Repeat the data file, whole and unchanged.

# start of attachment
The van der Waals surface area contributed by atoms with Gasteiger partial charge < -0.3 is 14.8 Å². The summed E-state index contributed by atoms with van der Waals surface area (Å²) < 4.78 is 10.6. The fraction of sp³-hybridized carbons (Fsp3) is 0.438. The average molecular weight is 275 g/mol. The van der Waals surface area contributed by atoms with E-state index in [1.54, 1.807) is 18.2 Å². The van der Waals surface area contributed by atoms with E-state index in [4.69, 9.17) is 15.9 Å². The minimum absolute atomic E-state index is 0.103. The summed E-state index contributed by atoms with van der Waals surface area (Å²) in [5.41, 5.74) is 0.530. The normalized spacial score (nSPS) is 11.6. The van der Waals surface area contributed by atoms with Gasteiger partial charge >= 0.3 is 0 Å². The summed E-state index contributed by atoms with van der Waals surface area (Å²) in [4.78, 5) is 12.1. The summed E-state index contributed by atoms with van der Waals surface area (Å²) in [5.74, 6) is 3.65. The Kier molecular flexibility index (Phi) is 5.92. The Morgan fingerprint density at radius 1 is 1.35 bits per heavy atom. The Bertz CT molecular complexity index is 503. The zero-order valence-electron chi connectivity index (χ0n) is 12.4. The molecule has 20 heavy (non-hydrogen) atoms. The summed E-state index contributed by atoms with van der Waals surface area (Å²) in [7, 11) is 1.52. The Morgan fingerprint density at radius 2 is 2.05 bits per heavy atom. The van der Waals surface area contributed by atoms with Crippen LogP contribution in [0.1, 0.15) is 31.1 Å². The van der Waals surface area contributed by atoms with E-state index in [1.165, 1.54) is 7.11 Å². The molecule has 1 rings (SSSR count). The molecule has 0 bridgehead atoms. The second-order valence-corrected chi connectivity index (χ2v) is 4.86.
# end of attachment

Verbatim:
The van der Waals surface area contributed by atoms with Gasteiger partial charge < -0.3 is 14.8 Å². The summed E-state index contributed by atoms with van der Waals surface area (Å²) < 4.78 is 10.6. The fraction of sp³-hybridized carbons (Fsp3) is 0.438. The average molecular weight is 275 g/mol. The van der Waals surface area contributed by atoms with E-state index in [1.54, 1.807) is 18.2 Å². The van der Waals surface area contributed by atoms with E-state index in [4.69, 9.17) is 15.9 Å². The minimum absolute atomic E-state index is 0.103. The summed E-state index contributed by atoms with van der Waals surface area (Å²) in [5.41, 5.74) is 0.530. The normalized spacial score (nSPS) is 11.6. The van der Waals surface area contributed by atoms with Gasteiger partial charge >= 0.3 is 0 Å². The summed E-state index contributed by atoms with van der Waals surface area (Å²) in [4.78, 5) is 12.1. The summed E-state index contributed by atoms with van der Waals surface area (Å²) in [5.74, 6) is 3.65. The Kier molecular flexibility index (Phi) is 5.92. The Morgan fingerprint density at radius 1 is 1.35 bits per heavy atom. The Bertz CT molecular complexity index is 503. The zero-order valence-electron chi connectivity index (χ0n) is 12.4. The molecule has 20 heavy (non-hydrogen) atoms. The summed E-state index contributed by atoms with van der Waals surface area (Å²) in [7, 11) is 1.52. The Morgan fingerprint density at radius 2 is 2.05 bits per heavy atom. The van der Waals surface area contributed by atoms with Crippen LogP contribution in [0.1, 0.15) is 31.1 Å². The van der Waals surface area contributed by atoms with E-state index in [1.165, 1.54) is 7.11 Å². The molecule has 1 rings (SSSR count). The molecule has 0 bridgehead atoms. The second-order valence-corrected chi connectivity index (χ2v) is 4.86.